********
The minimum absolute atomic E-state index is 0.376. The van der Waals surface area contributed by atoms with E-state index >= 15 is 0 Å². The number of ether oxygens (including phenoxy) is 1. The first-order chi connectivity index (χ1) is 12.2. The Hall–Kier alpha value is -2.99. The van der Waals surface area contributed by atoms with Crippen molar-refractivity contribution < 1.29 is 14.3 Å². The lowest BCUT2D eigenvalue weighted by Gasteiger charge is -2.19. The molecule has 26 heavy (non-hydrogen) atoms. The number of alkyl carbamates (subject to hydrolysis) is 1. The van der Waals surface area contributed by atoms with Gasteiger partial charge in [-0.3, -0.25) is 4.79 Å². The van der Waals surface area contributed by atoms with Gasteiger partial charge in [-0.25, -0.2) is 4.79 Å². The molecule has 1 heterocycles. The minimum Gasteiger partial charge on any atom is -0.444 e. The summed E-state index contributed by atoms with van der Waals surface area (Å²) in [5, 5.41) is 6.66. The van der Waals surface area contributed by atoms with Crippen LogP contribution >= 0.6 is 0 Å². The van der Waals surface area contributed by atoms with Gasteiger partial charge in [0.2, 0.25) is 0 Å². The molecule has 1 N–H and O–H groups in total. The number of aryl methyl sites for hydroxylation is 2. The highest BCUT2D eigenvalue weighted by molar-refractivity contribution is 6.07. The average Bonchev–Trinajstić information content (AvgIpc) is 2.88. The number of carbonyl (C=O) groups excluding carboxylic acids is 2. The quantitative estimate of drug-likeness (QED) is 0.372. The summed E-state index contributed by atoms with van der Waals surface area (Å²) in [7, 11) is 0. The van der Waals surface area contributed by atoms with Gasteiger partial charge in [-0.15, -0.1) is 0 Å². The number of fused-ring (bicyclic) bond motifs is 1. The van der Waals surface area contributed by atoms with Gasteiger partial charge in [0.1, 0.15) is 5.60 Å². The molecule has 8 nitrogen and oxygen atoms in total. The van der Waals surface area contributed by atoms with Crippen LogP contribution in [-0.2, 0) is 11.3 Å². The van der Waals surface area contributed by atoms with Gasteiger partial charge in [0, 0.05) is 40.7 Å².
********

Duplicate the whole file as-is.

The minimum absolute atomic E-state index is 0.376. The van der Waals surface area contributed by atoms with E-state index >= 15 is 0 Å². The number of ether oxygens (including phenoxy) is 1. The first-order chi connectivity index (χ1) is 12.2. The Hall–Kier alpha value is -2.99. The van der Waals surface area contributed by atoms with Crippen molar-refractivity contribution < 1.29 is 14.3 Å². The lowest BCUT2D eigenvalue weighted by Gasteiger charge is -2.19. The molecule has 26 heavy (non-hydrogen) atoms. The number of alkyl carbamates (subject to hydrolysis) is 1. The van der Waals surface area contributed by atoms with Gasteiger partial charge in [-0.3, -0.25) is 4.79 Å². The van der Waals surface area contributed by atoms with Gasteiger partial charge in [-0.25, -0.2) is 4.79 Å². The molecule has 1 heterocycles. The minimum Gasteiger partial charge on any atom is -0.444 e. The summed E-state index contributed by atoms with van der Waals surface area (Å²) in [5, 5.41) is 6.66. The van der Waals surface area contributed by atoms with Crippen LogP contribution >= 0.6 is 0 Å². The van der Waals surface area contributed by atoms with Gasteiger partial charge in [0.2, 0.25) is 0 Å². The molecule has 1 N–H and O–H groups in total. The number of aryl methyl sites for hydroxylation is 2. The highest BCUT2D eigenvalue weighted by molar-refractivity contribution is 6.07. The average Bonchev–Trinajstić information content (AvgIpc) is 2.88. The number of carbonyl (C=O) groups excluding carboxylic acids is 2. The quantitative estimate of drug-likeness (QED) is 0.372. The summed E-state index contributed by atoms with van der Waals surface area (Å²) in [7, 11) is 0. The van der Waals surface area contributed by atoms with Gasteiger partial charge in [-0.15, -0.1) is 0 Å². The number of fused-ring (bicyclic) bond motifs is 1. The van der Waals surface area contributed by atoms with Gasteiger partial charge in [0.1, 0.15) is 5.60 Å². The molecule has 8 nitrogen and oxygen atoms in total. The van der Waals surface area contributed by atoms with Crippen LogP contribution in [-0.2, 0) is 11.3 Å². The van der Waals surface area contributed by atoms with Gasteiger partial charge in [0, 0.05) is 40.7 Å².